Tomas Kaberle Conundrum: Would the Toronto Maple Leafs Be Crazy To Let Him Go?

Jon NeelyAnalyst IOctober 14, 2010

TORONTO - SEPTEMBER 27: Tomas Kaberle #15 of the Toronto Maple Leafs shoots during warmup before a preseason NHL game at the Air Canada Centre September 27, 2010 in Toronto, Ontario, Canada. (Photo by Abelimages/Getty Images)
Abelimages/Getty Images

It's become increasingly clear in this young season that I may have had no idea what I'm talking about. Not a surprise.

About a month ago, I wrote an article concerning Tomas Kaberle and how even though his no-trade clause had kicked back in, he was still as good as gone from the Toronto Maple Leafs sometime during this season.

I figured that even with the no-trade back in play, Kaberle would still either asked to be traded or general manager Brian Burke would find a way to force him out eventually before the season was over. Everyone was talking about him, asking him questions, essentially considering him good as gone.

There were more than a few questions posed about his future. Why on earth would he want to play in Toronto? How could Burke say he wouldn't trade Kaberle if he clearly demanded the most in return? How long would he last as a Maple Leaf?

But then something funny happened. Amidst the media completely forgetting about Kaberle while they mauled the Kadri story endlessly, he went and played like the Leafs' best defenseman through the first three games.

It seems that last season's struggles for the team's longest-serving player might have made us all forget just how important he is to this team, especially when he's playing at the top of his game.

And right now, Kaberle is certainly playing at the top of his game.

Through the first three games (all victories), Kaberle is a plus two, has two assists and is averaging more than 23 minutes of ice time.

He has been his usual trustworthy self with the puck in his own end, almost effortlessly moving the puck up the ice and maintaining possession until his teammates can find open ice. He looks faster than ever, has been a stud at quarterbacking the power play thus far, and has not proven to be a liability physically as of yet.

And then there's the ever-popular "why doesn't he shoot the puck?" question, which apparently can be tossed out the window at this point. Because if there's one area of Kaberle's game that's greatly improved through three games, it's that he's shooting the puck.


So with that said, with the fact that he's at the top of his game and a huge part of the Leafs' success, the question now is this: Would the Leafs be crazy to trade Kaberle or let him walk at the season's end?

There's no way they'd get back a player who can do what he does, and no defender on the Leafs is as good at doing what Kaberle does. Dion Phaneuf has been solid but is often caught out of position, as is Francois Beauchemin. Luke Schenn has been better than expected so far, but still has the case of the give-aways, along with slower-than-expected Mike Komisarek, while Carl Gunnarsson has looked completely lost at times in his own end.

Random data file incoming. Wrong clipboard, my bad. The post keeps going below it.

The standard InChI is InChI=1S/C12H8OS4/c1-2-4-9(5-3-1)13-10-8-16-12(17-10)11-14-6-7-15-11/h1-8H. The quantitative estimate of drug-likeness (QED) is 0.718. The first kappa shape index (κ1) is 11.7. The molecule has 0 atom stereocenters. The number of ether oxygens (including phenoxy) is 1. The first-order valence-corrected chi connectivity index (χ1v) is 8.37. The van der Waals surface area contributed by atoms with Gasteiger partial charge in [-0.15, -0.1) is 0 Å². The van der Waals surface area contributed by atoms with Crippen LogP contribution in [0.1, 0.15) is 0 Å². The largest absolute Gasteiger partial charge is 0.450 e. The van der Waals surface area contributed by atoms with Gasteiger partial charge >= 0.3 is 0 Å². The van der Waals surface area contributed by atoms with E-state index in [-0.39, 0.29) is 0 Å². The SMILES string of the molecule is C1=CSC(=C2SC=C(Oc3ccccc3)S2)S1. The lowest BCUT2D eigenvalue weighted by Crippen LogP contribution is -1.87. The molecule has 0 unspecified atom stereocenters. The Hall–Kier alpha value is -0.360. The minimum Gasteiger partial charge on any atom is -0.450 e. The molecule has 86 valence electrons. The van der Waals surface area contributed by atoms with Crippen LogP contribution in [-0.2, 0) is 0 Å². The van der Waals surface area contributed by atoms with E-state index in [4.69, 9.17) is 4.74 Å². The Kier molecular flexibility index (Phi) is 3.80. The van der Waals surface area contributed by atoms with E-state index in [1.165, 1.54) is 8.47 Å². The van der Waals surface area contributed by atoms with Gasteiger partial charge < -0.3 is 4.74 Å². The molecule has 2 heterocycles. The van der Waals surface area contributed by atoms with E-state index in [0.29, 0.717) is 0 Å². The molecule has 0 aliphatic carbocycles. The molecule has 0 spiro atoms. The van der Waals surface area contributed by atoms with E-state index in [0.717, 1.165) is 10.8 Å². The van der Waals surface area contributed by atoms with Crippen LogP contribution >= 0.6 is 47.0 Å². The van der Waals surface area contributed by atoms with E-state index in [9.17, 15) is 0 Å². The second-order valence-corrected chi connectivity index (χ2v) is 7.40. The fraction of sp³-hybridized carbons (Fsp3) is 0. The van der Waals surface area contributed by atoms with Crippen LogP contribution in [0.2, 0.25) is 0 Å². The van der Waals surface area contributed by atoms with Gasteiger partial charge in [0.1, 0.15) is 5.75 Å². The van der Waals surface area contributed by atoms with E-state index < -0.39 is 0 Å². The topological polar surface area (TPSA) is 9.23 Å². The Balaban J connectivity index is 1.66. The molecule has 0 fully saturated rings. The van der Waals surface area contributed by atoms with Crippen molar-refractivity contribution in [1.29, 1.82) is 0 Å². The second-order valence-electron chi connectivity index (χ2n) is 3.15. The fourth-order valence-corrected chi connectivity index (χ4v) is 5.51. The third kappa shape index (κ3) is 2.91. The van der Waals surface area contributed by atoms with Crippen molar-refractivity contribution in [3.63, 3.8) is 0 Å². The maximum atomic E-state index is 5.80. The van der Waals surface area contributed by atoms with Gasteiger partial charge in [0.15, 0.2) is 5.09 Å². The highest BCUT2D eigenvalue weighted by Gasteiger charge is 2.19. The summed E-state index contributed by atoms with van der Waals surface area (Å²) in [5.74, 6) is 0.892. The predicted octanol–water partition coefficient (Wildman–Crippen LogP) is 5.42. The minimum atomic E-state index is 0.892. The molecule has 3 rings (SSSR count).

None of them have been terrible, but none of them have been as good or as consistent as Kaberle.

Yes, the team is in need of offensive power in the top six (don't be fooled by the fact that they have the second-most goals in the NHL through two games; they need help), but getting rid of the 12-year veteran might be more of a loss than a gain.

And so we reach Brian Burke's conundrum of what to do with Kaberle, because if he plays like this for the next few months, he will only cement his status more as one of the best defensemen as far as bang for your buck goes in the league.

He's making $4.25 million this year—the final year on his contract—which is less than both Komisarek ($4.5 million) and Phaneuf ($6.5 million) make.

It's not something that needs to be addressed right away, thankfully if you're Burke, but Leafs' fans need to take a step back and think about the situation a bit more before they go wishing Kaberle out of town.

With Kaberle gone, the Leafs might get something good in return up front, but it doesn't necessarily mean they'll be better off.

The Leafs most tradeable asset might just be their best defenseman on the team, something that didn't seem like much of an issue before, but now could be the biggest decision of this season.

Does Burke trade him, let him walk at the end of the season or resign him to what would probably be a bigger contract?

It wasn't the easiest decision to make in the first place, but with Kaberle playing the way he is at the start of the season, it might be a decision Burke wants to take more time to think about.

Quite the conundrum indeed.